Jon Haidt is a positive psychologist who has devoted his career to studying the origins of morality, ethics and the role of disgust in the formation of religion. One of his key arguments is that ethical positions are taken based on emotion (system one) and then we use the reason (system two) to make ex post facto justifications for why we’ve ‘chosen’ a position.
This can explain why it is nearly impossible to have an intelligent conversation with someone across an idealogical divide: religious vs. atheist, Democrat vs. Republican, or pro-Russian vs. pro-Ukrainian. Haidt explores the issue in his book the Righteous Mind: Why Good People are Divided by Politics and Religion.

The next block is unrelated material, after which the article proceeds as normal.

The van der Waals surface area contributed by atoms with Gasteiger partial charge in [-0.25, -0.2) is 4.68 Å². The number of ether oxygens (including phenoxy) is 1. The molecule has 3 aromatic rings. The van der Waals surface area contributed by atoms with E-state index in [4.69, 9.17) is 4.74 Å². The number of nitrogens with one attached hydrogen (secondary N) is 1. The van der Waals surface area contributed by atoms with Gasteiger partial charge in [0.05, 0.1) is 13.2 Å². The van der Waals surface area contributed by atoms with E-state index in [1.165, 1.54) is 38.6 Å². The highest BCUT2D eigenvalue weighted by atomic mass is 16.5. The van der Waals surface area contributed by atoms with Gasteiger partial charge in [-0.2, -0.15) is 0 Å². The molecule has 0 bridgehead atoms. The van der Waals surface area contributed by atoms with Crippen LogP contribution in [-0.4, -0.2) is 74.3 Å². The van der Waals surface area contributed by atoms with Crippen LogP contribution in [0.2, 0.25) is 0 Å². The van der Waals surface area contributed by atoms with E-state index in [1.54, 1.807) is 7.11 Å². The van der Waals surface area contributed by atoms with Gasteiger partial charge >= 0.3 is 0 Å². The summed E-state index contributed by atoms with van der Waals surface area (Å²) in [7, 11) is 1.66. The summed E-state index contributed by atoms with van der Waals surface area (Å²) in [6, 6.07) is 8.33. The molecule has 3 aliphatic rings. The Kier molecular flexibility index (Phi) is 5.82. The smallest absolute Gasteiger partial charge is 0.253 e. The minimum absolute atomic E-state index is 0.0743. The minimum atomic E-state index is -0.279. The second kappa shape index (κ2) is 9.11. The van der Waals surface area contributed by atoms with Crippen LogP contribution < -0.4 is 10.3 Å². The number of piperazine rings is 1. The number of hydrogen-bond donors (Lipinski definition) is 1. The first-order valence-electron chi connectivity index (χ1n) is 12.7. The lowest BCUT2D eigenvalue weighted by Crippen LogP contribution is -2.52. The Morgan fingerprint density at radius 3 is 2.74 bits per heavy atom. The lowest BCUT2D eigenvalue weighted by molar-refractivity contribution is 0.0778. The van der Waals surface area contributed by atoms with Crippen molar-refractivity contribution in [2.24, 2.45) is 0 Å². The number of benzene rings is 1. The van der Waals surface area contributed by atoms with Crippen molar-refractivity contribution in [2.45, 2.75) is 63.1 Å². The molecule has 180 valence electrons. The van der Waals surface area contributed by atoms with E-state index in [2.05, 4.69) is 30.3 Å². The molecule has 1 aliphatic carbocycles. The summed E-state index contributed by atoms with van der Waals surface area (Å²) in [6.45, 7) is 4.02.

Haidt’s interview at Warton Business School gives a succinct summary of his position.
Haidt cowrote a piece for the Atlantic, the Coddling of the American Mind, that has gone on to become one of the most damning critiques of modern political correctness. Much of the same content is covered in this interview with Sam Harris.
What’s the way forward? While the drawbacks to hyper political correctness are obvious, it’s all too easy to forget that segregation and the events in the new film Hidden Figures happened only a generation ago. How can we use Haidt’s research to reach across political divides?